The Girl on the Train switch from London to New York explained
Perhaps the biggest — and most jarring — surprise for the millions of readers of Paula Hawkins’s 2015 novel The Girl on the Train is that the film is no longer set in the book’s London and its outskirts. Instead, Emily Blunt’s Rachel Watson rides New York’s Metro-North commuter rail from Westchester County to Manhattan every day, heading to Grand Central Station, not London Euston as in the novel. But there’s a consolation: Blunt herself remains British, which director Tate Taylor (The Help) thought would be “a fun wink and nod to the novel,” and could also highlight how isolated and untethered Rachel is, an ocean away from family and most friends.
According to The Girl on the Train screenwriter Erin Cressida Wilson (Secretary), leaving the movie in London “wasn’t even on the table” when she started her adaptation. DreamWorks bought the book’s film rights in the spring of 2014, and Wilson turned in her first draft of the script the same week the novel was released in the U.S., in January 2015. “The book had not come out [when I was working on the screenplay],” Wilson tells EW. “I’ve been down this road enough that sometimes the book isn’t even noticed… Just because it’s really good doesn’t mean [the book] will do well,” she says. “This is an American film, and that was it.” Keeping it in America seemed like a no-brainer.
While Wilson considered other U.S. settings, like Seattle or the South, she landed on the Hudson River Valley partly because of her filmic inspirations — like 2002’s Unfaithful and the 1984 Meryl Streep film Falling in Love — but also because of her own experience taking the Metro-North Hudson line from New York to Poughkeepsie. “The train itself is totally unsexy,” she says. “But the river is, and the backyards, and the suburbs — Croton-on-Hudson and Dobbs Ferry, all these places you look at when you’re coming out of the grayness of the city and you think, ‘Oh my God, I could live there.’ There’s a lot of dreams there.”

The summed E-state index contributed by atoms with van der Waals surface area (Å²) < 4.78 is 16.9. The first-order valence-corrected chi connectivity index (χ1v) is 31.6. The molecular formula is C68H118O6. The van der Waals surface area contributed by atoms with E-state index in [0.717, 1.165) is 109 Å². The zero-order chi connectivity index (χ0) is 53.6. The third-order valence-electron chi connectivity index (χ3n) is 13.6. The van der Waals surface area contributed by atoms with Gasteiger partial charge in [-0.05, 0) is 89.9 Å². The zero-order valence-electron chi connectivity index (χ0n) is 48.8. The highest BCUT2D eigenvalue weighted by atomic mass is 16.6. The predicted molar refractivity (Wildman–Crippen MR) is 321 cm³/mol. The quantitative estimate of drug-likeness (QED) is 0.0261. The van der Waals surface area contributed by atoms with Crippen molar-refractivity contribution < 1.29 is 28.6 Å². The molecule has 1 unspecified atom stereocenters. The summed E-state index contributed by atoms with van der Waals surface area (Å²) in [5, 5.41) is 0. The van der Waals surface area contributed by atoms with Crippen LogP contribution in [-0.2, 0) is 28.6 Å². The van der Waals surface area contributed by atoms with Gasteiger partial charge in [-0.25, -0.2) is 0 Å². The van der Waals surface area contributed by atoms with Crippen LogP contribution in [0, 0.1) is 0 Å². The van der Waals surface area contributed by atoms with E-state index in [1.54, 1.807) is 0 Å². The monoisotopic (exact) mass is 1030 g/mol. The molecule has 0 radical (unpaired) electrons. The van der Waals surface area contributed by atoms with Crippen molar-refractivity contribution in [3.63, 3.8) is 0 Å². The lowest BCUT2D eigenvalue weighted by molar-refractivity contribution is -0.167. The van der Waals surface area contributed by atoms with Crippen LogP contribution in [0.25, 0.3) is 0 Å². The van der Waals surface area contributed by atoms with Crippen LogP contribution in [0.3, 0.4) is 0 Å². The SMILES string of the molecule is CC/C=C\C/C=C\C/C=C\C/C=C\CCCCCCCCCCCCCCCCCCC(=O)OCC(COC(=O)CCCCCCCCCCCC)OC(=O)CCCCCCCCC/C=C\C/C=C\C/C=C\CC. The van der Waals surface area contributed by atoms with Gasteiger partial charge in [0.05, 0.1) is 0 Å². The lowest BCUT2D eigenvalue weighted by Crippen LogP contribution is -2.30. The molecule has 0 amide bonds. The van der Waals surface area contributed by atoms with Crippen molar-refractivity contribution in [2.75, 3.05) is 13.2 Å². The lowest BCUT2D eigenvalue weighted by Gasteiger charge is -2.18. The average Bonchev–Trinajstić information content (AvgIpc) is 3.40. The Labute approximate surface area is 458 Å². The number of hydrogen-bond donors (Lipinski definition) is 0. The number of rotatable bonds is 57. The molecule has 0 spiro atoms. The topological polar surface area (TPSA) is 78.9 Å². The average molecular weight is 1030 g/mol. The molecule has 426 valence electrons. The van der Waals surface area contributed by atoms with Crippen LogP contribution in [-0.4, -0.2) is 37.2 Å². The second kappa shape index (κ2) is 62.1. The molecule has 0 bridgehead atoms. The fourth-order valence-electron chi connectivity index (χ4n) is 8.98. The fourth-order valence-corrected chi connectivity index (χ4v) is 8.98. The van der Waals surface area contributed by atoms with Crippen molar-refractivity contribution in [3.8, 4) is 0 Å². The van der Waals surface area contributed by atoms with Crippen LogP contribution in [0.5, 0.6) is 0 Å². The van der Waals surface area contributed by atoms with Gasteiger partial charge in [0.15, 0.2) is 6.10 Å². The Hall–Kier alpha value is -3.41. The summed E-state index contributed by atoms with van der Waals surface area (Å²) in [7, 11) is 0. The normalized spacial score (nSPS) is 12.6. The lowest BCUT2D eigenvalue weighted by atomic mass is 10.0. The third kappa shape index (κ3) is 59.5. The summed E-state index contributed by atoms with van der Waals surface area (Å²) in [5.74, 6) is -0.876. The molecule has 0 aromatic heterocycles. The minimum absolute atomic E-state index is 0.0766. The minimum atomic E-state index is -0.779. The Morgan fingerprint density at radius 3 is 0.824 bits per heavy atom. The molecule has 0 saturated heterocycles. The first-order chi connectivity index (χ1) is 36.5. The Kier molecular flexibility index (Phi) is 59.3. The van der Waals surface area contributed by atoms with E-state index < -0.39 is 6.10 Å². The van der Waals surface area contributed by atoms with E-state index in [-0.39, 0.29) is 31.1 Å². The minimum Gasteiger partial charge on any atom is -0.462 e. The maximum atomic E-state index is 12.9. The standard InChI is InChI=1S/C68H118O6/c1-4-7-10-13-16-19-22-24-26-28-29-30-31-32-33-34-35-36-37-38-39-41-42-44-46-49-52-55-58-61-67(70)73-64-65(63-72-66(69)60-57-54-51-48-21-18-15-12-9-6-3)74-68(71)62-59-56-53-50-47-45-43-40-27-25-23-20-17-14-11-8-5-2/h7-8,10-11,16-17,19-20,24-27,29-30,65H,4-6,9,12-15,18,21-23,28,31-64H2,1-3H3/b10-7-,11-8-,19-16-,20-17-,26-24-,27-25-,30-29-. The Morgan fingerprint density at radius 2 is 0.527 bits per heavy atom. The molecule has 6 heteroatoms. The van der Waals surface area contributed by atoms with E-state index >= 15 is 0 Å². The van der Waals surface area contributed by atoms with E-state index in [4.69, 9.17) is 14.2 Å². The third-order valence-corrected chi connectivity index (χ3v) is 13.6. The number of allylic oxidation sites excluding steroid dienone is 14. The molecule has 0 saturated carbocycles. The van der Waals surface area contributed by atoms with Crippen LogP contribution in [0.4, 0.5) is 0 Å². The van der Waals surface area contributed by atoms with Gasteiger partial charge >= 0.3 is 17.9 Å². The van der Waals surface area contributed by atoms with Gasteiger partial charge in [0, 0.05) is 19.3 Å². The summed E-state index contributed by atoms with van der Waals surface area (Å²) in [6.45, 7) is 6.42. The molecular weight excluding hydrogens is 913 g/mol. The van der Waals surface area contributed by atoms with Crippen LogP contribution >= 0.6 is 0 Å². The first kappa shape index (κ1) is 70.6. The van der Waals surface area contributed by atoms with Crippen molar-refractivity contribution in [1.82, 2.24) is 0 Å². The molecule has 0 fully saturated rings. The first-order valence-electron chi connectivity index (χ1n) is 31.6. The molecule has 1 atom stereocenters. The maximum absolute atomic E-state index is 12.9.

Initially, she had Emily Blunt’s protagonist Rachel Watson living in Poughkeepsie after having lost both her husband and her job, and losing herself even further to alcoholism. Wilson loved the way the train would carry Rachel from her former routine — a job in the city and a house in the beautiful suburbs — and then take her past those stately houses into the drabness of Poughkeepsie. “She passes her old life, her dream life, and she goes to her rented, borrowed room,” Wilson says. “Her sh–ty apartment in Poughkeepsie.” In the finished film, Rachel doesn’t end up living in Poughkeepsie — but she’s farther north than Ardsley-on-Hudson, where she lived with her ex-husband, Tom (Justin Theroux), and where he still lives with his new wife, Anna (Rebecca Ferguson).
The American setting, Wilson says, also brought an extra veil of shame to Rachel’s alcoholism. “It’s much more of a drinking culture [in England],” Wilson says. “It’s not as shameful as it is here.” American bars are dark, she says: “In America, [drinking at bars] is all about going into a dark hole where nobody can see you do a bad thing.” You wouldn’t necessarily sit there with a cocktail on the Metro-North train — which is why Rachel chooses to keep her vodka in an unassuming water bottle — but on the English trains, Wilson says, an evening drink may be more acceptable.
None of these changes in the film alter the pitch-black tone of the novel — in fact, even author Paula Hawkins was fine with the shift. “I never thought the location was the most important thing,” Hawkins says. “I think one of the reasons [the novel has] done well is that voyeuristic impulse, that urge to look at others, is a universal thing. I always thought that story would translate to any kind of city where people commute, whether it’s by train or by subway or what have you.”
Hawkins adds, “I do think where they’ve set it, that part of upstate New York, lends something extra to it because it is beautiful, but it’s beautiful in a slightly creepy way.”
But there’s one detail from the novel that will be sorely missed by readers: Rachel’s ubiquitous canned gin and tonics, her beverage of choice for those long train rides. “The canned gin and tonic is so sad and so creepy, right?” Wilson laughs. “It’s so pathetic, and I love that about it. And I love the humor in that, but I couldn’t do it.” At least both versions of the story still include wine.
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